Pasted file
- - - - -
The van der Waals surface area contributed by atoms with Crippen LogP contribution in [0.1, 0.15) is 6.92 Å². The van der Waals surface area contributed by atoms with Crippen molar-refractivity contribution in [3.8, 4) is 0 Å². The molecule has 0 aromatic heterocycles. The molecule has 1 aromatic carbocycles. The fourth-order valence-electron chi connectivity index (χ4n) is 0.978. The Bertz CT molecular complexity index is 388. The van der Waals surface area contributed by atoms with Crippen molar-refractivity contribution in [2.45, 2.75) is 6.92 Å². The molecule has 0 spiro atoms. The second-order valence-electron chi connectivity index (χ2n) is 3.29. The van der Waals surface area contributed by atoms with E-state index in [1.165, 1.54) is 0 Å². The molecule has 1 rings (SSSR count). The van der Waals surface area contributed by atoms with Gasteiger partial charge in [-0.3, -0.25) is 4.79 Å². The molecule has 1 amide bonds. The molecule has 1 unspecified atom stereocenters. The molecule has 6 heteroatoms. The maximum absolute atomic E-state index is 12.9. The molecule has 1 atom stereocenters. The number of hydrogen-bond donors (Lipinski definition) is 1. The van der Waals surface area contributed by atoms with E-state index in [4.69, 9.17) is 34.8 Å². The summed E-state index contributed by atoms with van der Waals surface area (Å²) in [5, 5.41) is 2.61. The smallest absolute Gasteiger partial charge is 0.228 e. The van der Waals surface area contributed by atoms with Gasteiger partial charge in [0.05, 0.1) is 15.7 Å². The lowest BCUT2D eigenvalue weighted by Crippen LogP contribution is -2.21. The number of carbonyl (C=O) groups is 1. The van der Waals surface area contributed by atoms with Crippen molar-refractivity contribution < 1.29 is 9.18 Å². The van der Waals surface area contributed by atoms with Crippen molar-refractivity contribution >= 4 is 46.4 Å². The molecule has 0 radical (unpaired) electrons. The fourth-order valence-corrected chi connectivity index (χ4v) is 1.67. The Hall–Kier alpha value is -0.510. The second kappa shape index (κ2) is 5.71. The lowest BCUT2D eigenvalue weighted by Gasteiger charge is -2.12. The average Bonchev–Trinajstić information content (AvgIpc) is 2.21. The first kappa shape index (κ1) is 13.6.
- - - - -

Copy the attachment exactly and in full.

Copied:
The van der Waals surface area contributed by atoms with Crippen LogP contribution in [0.1, 0.15) is 6.92 Å². The van der Waals surface area contributed by atoms with Crippen molar-refractivity contribution in [3.8, 4) is 0 Å². The molecule has 0 aromatic heterocycles. The molecule has 1 aromatic carbocycles. The fourth-order valence-electron chi connectivity index (χ4n) is 0.978. The Bertz CT molecular complexity index is 388. The van der Waals surface area contributed by atoms with Crippen molar-refractivity contribution in [2.45, 2.75) is 6.92 Å². The molecule has 0 spiro atoms. The second-order valence-electron chi connectivity index (χ2n) is 3.29. The van der Waals surface area contributed by atoms with E-state index in [1.165, 1.54) is 0 Å². The molecule has 1 rings (SSSR count). The van der Waals surface area contributed by atoms with Gasteiger partial charge in [-0.3, -0.25) is 4.79 Å². The molecule has 1 amide bonds. The molecule has 1 unspecified atom stereocenters. The molecule has 6 heteroatoms. The maximum absolute atomic E-state index is 12.9. The molecule has 1 atom stereocenters. The number of hydrogen-bond donors (Lipinski definition) is 1. The van der Waals surface area contributed by atoms with E-state index in [4.69, 9.17) is 34.8 Å². The summed E-state index contributed by atoms with van der Waals surface area (Å²) in [5, 5.41) is 2.61. The smallest absolute Gasteiger partial charge is 0.228 e. The van der Waals surface area contributed by atoms with Gasteiger partial charge in [0.05, 0.1) is 15.7 Å². The lowest BCUT2D eigenvalue weighted by Crippen LogP contribution is -2.21. The number of carbonyl (C=O) groups is 1. The van der Waals surface area contributed by atoms with Crippen molar-refractivity contribution < 1.29 is 9.18 Å². The van der Waals surface area contributed by atoms with Crippen molar-refractivity contribution >= 4 is 46.4 Å². The molecule has 0 radical (unpaired) electrons. The fourth-order valence-corrected chi connectivity index (χ4v) is 1.67. The Hall–Kier alpha value is -0.510. The second kappa shape index (κ2) is 5.71. The lowest BCUT2D eigenvalue weighted by Gasteiger charge is -2.12. The average Bonchev–Trinajstić information content (AvgIpc) is 2.21. The first kappa shape index (κ1) is 13.6.